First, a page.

Leading drivers in the F1 paddock are distinctly lacking in enthusiasm when it comes to proposals to introduce a salary cap to the sport.
The current $140 million budget cap applies only to overall team expenditure on development facilities and engineering staff, rather than paying the drivers sitting in the cockpit.
The top three salaries paid to key team personnel were also excluded, safeguarding the positions of top designers, strategists and team principals.
But with teams under extreme pressure to meet the existing cap due to sky-rocketing global inflation, suggestions about where more cutbacks could be found has led to a revival of proposals to trim driver salaries.
Ferrari boss Mattia Binotto acknowledged that teams now "understand the importance" of going further in capping overall expenditure.
"That's a point we started discussing now a month ago, together with all the teams, F1 and the FIA," he told RacingNews365.com in Monaco. "There is not a straightforward solution.
"It will not be in the short-term," he conceded. "The reason for that is we already have contracts in place and we cannot simply breach them - there are legal implications."
But the idea was immediately rejected by Max Verstappen's Raymond Vermeulen who said the idea was 'total idiocy', telling De Telegraaf that it ignored the fact that "Drivers have a value-enhancing effect on teams."
McLaren team principal Andreas Seidl said a cap would be "complex", but added: "We know from other sports it’s possible, and yeah, that’s how we deal with it."
Verstappen and Lewis Hamilton are both said to earn $40 million a year as the sport's highest-earners. Hamilton has previously hinted that any future driver salary cap in F1 will come too late to affect him.
Other drivers on the grid are also less than happy with the proposals, with Alfa Romeo's Valtteri Bottas declaring that "I'm not a big fan of that idea" and adding "I hope not" when asked if he thought it would go through.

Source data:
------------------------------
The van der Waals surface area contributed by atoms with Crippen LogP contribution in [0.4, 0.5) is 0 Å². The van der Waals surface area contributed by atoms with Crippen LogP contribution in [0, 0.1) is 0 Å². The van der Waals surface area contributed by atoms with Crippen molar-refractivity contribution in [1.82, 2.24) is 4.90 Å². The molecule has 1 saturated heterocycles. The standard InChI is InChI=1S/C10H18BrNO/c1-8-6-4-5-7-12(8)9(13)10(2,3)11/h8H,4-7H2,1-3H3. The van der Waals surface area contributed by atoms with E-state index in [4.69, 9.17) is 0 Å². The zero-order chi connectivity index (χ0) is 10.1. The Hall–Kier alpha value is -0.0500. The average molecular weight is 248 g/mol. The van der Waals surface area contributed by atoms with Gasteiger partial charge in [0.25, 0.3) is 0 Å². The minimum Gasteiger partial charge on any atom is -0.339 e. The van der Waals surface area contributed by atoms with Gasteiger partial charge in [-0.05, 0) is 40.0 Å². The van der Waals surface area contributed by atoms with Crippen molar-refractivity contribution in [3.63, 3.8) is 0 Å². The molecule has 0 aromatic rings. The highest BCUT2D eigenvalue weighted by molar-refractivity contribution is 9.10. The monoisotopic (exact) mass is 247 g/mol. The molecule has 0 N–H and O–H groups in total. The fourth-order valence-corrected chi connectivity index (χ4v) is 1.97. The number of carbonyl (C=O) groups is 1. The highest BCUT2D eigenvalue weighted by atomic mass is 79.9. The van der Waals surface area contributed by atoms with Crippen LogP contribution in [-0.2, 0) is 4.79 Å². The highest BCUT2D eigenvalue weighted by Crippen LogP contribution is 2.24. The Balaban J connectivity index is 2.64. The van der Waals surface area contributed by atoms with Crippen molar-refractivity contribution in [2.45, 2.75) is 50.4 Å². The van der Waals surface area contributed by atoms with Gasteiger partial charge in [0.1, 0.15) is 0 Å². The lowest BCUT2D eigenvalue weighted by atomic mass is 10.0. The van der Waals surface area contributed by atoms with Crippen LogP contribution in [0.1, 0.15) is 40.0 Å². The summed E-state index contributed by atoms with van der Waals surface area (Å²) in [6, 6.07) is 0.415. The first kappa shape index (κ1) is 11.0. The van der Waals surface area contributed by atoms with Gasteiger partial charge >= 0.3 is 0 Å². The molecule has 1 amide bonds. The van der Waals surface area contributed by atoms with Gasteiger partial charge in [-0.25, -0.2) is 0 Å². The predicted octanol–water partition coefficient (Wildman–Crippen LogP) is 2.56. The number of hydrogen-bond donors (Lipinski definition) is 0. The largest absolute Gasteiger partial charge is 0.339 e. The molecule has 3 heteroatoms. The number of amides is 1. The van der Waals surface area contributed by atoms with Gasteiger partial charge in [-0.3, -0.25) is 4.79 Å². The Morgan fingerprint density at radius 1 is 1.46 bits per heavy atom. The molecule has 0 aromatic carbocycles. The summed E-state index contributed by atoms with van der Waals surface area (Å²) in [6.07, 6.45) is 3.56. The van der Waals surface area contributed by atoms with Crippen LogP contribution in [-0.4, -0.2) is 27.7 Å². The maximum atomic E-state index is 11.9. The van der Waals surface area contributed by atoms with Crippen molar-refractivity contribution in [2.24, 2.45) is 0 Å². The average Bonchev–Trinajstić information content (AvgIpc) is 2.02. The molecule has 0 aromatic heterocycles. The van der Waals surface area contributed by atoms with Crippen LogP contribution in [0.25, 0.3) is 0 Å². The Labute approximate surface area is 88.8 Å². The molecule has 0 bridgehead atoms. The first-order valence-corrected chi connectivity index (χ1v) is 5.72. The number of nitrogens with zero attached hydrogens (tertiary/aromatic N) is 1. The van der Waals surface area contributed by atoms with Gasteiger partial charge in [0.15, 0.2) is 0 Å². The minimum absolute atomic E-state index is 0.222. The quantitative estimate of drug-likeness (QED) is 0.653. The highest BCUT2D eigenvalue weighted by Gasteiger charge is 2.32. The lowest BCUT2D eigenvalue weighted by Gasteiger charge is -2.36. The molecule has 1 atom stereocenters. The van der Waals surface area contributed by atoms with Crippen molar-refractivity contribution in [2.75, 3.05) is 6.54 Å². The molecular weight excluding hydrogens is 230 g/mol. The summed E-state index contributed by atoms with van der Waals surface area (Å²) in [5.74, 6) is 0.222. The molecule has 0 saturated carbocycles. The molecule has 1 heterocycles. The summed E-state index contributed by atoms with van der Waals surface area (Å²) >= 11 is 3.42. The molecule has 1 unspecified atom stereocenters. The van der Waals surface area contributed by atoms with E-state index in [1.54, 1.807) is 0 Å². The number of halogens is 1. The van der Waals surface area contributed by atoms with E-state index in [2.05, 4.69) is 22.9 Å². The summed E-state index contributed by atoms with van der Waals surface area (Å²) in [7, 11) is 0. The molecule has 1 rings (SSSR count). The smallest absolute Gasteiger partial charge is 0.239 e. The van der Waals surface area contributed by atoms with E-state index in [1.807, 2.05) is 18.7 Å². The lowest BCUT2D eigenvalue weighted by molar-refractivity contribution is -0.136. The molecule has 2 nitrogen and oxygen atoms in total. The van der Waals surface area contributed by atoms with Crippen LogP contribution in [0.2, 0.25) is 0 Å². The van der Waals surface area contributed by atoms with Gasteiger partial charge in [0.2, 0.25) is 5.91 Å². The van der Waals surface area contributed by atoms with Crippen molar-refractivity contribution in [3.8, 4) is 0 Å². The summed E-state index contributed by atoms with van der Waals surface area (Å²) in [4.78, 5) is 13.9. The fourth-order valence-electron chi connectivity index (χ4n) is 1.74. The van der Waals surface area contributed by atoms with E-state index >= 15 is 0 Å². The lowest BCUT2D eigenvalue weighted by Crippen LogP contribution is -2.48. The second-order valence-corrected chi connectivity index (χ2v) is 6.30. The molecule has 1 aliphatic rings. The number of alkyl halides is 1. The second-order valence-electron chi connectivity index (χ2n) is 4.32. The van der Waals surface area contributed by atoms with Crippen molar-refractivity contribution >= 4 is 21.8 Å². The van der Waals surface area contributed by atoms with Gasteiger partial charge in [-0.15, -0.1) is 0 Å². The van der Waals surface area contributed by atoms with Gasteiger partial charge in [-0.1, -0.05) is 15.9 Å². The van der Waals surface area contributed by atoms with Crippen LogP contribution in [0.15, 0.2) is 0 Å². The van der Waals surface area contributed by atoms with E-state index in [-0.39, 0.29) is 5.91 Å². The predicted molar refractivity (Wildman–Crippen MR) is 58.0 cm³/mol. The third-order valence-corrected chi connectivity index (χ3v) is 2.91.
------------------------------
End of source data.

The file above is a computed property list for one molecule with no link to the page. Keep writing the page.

"The drivers still have to get something from it, maybe they can reduce the team principal salaries," he said. "We'll see. If it is fair for both team principals and drivers, then it's okay."
His boss at Alfa, Frédéric Vasseur, felt that any driver salary cap would inevitably take some time to be implemented.
"It will be a long-term process that you can’t imagine that it will be in place for ’22 or ’23, that it has to be at least for ’26, perhaps a bit more."
Four time world champion Sebastian Vettel, now driving for Aston Martin, had a similar feeling about the idea.
"I don't know who brought it up and what is their intention. I don't know if it will ever come or not. Maybe the teams want to make more money?"
And two-time champion Fernando Alonso was even more opposed to the idea. "I don't think that's needed. Drivers have always been excluded from this topic."
The Alpine driver added that that the question of whether a driver can be classified as a performance differentiator for the team and the car's development was "very complicated".
And he added that for modern F1 drivers, their work inside the cockpit is just a part of their overall contribution to the squad.
"They are using us more and more to promote F1," he explained. "We do more and more events, we're more in contact with the fans, the paddock.
"They're asking more and more from us and they benefit from that. We should be outside of this cap."